Climate change and rising raw materials prices could bring billions in investments to Arctic region
The prospect of warmer temperatures in northern areas is seen as an asset in luring massive investments to Lapland in the coming years.
“What is happening now is not linked with climate change, but rather with the global economy and the demand for raw materials”, explains Professor Paula Kankaanpää, who heads the Arctic Centre of the University of Lapland in Rovaniemi.
Northern sea areas are expected to be a focus of attention in years to come, but now most of the rise in economic activity is on dry land.
At present, there is a surge in mining, which is not limited to Finnish Lapland.
Rising prices of raw materials have brought increased investments into mining. The Financial Times reported in mid-December that a new record in worldwide mining investments is expected next year – more than EUR 90 million.
The arrival of new mining companies in Lapland is one indication of economic optimism, but it also contains the risk that expectations might be exaggerated. The rule would seem to be that the larger the sums of money, the longer the wait will be for the investments to pay off, and the greater the factors of uncertainty.
There are question marks behind several of the projects linked with the mining industry, as Esko Lotvonen of the Regional Council of Lapland explains.
Under original plans, refined iron ore from the Pajala-Kolari mine on Finland’s border with Sweden was to have been taken by rail to Kemi. This would have involved an investment of EUR 200 million in rail infrastructure. Now it appears likely that it will be taken by road and rail to Narvik in Norway.
There are also plans to transport phosphate from the Sokli mine near the Russian border south by train, but no permanent decisions have been made.
In any case, mining activities and the jobs that they generate are likely to be of considerable importance for the economy of Finnish Lapland in the coming decades, if demand for key minerals continues as expected.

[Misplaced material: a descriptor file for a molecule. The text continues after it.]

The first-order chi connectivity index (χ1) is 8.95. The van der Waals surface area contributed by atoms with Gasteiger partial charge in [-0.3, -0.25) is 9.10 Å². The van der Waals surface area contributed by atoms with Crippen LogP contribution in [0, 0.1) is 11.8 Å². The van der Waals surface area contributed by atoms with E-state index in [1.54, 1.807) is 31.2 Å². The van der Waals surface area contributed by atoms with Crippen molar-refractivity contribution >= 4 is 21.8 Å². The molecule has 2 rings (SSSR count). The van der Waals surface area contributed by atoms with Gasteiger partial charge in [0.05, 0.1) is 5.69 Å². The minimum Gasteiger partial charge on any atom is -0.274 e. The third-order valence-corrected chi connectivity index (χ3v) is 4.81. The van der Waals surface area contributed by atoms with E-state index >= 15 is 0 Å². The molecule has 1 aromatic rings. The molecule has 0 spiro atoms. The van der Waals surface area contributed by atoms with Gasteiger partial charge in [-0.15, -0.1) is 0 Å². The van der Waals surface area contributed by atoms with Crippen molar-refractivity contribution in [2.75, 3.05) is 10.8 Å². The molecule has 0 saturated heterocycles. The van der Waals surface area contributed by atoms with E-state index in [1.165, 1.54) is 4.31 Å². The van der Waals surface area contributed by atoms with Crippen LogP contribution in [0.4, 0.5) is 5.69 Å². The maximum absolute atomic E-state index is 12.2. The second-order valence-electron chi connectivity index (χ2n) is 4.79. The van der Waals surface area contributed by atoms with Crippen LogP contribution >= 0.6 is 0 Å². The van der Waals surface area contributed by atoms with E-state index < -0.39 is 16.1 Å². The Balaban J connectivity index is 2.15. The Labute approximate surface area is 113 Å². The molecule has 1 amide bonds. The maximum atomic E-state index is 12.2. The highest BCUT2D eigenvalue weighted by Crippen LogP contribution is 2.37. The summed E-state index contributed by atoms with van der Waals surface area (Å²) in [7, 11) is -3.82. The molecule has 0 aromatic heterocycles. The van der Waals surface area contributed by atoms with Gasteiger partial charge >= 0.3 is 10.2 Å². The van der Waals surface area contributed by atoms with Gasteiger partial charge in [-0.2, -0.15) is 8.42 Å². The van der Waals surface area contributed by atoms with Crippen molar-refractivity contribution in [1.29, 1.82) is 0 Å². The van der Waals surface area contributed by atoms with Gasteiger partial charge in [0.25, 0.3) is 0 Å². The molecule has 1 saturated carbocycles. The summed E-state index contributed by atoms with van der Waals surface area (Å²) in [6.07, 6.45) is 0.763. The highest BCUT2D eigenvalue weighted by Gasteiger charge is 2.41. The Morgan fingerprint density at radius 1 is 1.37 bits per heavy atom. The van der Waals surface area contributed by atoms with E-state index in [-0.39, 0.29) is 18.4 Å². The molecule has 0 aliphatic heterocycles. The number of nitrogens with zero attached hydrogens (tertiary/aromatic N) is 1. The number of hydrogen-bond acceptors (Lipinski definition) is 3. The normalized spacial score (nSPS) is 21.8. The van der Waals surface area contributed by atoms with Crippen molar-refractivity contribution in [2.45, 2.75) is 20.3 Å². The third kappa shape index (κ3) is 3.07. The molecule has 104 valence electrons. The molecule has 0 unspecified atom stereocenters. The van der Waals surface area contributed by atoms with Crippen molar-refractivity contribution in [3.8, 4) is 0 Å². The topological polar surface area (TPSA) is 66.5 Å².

Finnish Lapland has long been losing population to other parts of the country through immigration, but Markku Heikkilä, head of communications at the Arctic Centre, says that the trend might be reversed, if the tourism and mining industries grow, and if the power company Fennovoima ends up building a nuclear power plant in Simo, near Kemi. The investment would be worth EUR 6 billion.
However, one of the uncertainties in the calculations involves potential environmental objections to some of the projects – many of which come from the south of the country.
“Nobody in the north wants to live in a museum”, Paula Kankaanpää observes.
She says that zoning in Finnish Lapland needs to be inplemented in a way that makes room for tourism, mining, wind farms, and reindeer herding.
While much of the talk in the south of Finland focuses on cutting costs, there is a sense of economic optimism in the north.
“If the Arctic Ocean opens up, Finland will need connections through other places than the Baltic sea. We need to have them in the north as well”, Lotvonen says.
He envisions a transport route from the Arctic Ocean through Finland to Eastern Europe, which would include a railway tunnel beneath the Gulf of Finland.
Finland does not have coastline of its own on the Arctic Ocean, which means that access to it would have to go through Norway or Russia.
“Leaders in Murmansk are already open to discussing the matter. Ten years ago they only listened”, Lotvonen says.
However, Murmansk has not yet received the tens of billions in investments promised by Russia’s leaders, and there is no indication of when new harbour terminals will be built, which will be needed if the volume of goods transport is to increase.
Although most of the more than EUR 100 million in investments promised for the Arctic region is earmarked for projects in Russia, the expectation is that projects in Norway, Sweden, and Finland will be implemented more quickly.
In any case, a turning point has been reached in the Arctic regions, in which there is an increasing focus on practical projects.
The clearest example of this is the Russian investment in the Helsinki Shipyard, which is set to build vessels specifically intended for Arctic conditions.
One interesting aspect of the rush to the north is the scant attention paid to aspects of military security.
Ten years ago, Finnish generals were wary of projects involving the establishment of heavy-duty transport infrastructure between northern parts of Russia and Finnish Lapland. Lotvonen says that no such comments have been forthcoming recently.
Military experts no longer see the transport routes as a security risk. Instead, they are seen as strategic assets for all of the countries concerned, and their protection is taken into consideration in connection with defence planning.
The precise implications for Finland remain unclear.
Previously in HS International Edition:
Shipping access through climate change (12.1.2010)
What to do about Lapland?
Receding ice may uncover Arctic riches (24.8.2010)